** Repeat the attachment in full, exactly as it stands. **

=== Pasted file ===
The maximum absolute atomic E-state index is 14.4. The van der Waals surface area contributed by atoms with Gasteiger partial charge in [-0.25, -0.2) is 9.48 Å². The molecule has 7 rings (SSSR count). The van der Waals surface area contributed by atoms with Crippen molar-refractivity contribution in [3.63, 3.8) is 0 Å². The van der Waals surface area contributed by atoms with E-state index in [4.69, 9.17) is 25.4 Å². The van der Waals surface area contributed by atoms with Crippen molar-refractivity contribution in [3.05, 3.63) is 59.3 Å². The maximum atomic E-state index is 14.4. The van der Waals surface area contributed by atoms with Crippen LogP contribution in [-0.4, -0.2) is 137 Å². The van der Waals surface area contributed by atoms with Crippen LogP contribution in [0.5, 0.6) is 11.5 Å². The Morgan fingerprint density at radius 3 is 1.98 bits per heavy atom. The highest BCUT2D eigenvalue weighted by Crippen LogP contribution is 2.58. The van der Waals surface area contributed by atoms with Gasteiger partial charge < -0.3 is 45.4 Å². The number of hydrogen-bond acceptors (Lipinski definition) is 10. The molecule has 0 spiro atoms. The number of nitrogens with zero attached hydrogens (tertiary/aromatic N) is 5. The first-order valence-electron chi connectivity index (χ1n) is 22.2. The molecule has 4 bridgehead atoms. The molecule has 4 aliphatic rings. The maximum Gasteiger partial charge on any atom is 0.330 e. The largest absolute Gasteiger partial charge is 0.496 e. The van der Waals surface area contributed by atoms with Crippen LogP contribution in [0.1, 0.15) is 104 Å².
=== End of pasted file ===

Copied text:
The maximum absolute atomic E-state index is 14.4. The van der Waals surface area contributed by atoms with Gasteiger partial charge in [-0.25, -0.2) is 9.48 Å². The molecule has 7 rings (SSSR count). The van der Waals surface area contributed by atoms with Crippen molar-refractivity contribution in [3.63, 3.8) is 0 Å². The van der Waals surface area contributed by atoms with E-state index in [4.69, 9.17) is 25.4 Å². The van der Waals surface area contributed by atoms with Crippen molar-refractivity contribution in [3.05, 3.63) is 59.3 Å². The maximum atomic E-state index is 14.4. The van der Waals surface area contributed by atoms with Crippen LogP contribution in [-0.4, -0.2) is 137 Å². The van der Waals surface area contributed by atoms with Crippen LogP contribution in [0.5, 0.6) is 11.5 Å². The Morgan fingerprint density at radius 3 is 1.98 bits per heavy atom. The highest BCUT2D eigenvalue weighted by Crippen LogP contribution is 2.58. The van der Waals surface area contributed by atoms with Gasteiger partial charge < -0.3 is 45.4 Å². The number of hydrogen-bond acceptors (Lipinski definition) is 10. The molecule has 0 spiro atoms. The number of nitrogens with zero attached hydrogens (tertiary/aromatic N) is 5. The first-order valence-electron chi connectivity index (χ1n) is 22.2. The molecule has 4 bridgehead atoms. The molecule has 4 aliphatic rings. The maximum Gasteiger partial charge on any atom is 0.330 e. The largest absolute Gasteiger partial charge is 0.496 e. The van der Waals surface area contributed by atoms with Crippen LogP contribution in [0.1, 0.15) is 104 Å².